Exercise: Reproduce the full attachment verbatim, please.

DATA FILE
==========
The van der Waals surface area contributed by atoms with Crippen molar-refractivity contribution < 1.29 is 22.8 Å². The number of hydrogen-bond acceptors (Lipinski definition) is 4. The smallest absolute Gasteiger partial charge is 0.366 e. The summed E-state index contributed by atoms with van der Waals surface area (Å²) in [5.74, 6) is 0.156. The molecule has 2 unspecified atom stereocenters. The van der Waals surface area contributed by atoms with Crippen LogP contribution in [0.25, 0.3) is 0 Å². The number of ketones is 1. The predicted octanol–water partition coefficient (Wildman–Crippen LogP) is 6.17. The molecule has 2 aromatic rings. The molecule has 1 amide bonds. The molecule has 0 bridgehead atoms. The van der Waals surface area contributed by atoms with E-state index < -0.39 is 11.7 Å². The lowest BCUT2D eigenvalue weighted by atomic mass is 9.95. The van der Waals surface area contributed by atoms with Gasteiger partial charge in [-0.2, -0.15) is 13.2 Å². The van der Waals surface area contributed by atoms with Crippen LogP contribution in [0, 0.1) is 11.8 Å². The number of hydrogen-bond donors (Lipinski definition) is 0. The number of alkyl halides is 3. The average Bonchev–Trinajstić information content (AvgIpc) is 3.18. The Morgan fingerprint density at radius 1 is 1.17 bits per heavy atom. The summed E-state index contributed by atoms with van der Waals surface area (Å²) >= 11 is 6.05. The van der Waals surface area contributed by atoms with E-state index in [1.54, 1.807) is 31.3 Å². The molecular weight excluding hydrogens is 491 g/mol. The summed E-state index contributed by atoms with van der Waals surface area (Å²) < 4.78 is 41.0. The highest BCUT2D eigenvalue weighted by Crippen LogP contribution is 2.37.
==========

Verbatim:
The van der Waals surface area contributed by atoms with Crippen molar-refractivity contribution < 1.29 is 22.8 Å². The number of hydrogen-bond acceptors (Lipinski definition) is 4. The smallest absolute Gasteiger partial charge is 0.366 e. The summed E-state index contributed by atoms with van der Waals surface area (Å²) in [5.74, 6) is 0.156. The molecule has 2 unspecified atom stereocenters. The van der Waals surface area contributed by atoms with Crippen LogP contribution in [0.25, 0.3) is 0 Å². The number of ketones is 1. The predicted octanol–water partition coefficient (Wildman–Crippen LogP) is 6.17. The molecule has 2 aromatic rings. The molecule has 1 amide bonds. The molecule has 0 bridgehead atoms. The van der Waals surface area contributed by atoms with E-state index < -0.39 is 11.7 Å². The lowest BCUT2D eigenvalue weighted by atomic mass is 9.95. The van der Waals surface area contributed by atoms with Gasteiger partial charge in [-0.2, -0.15) is 13.2 Å². The van der Waals surface area contributed by atoms with Crippen LogP contribution in [0, 0.1) is 11.8 Å². The number of hydrogen-bond donors (Lipinski definition) is 0. The number of alkyl halides is 3. The average Bonchev–Trinajstić information content (AvgIpc) is 3.18. The Morgan fingerprint density at radius 1 is 1.17 bits per heavy atom. The summed E-state index contributed by atoms with van der Waals surface area (Å²) >= 11 is 6.05. The van der Waals surface area contributed by atoms with E-state index in [1.54, 1.807) is 31.3 Å². The molecular weight excluding hydrogens is 491 g/mol. The summed E-state index contributed by atoms with van der Waals surface area (Å²) < 4.78 is 41.0. The highest BCUT2D eigenvalue weighted by Crippen LogP contribution is 2.37.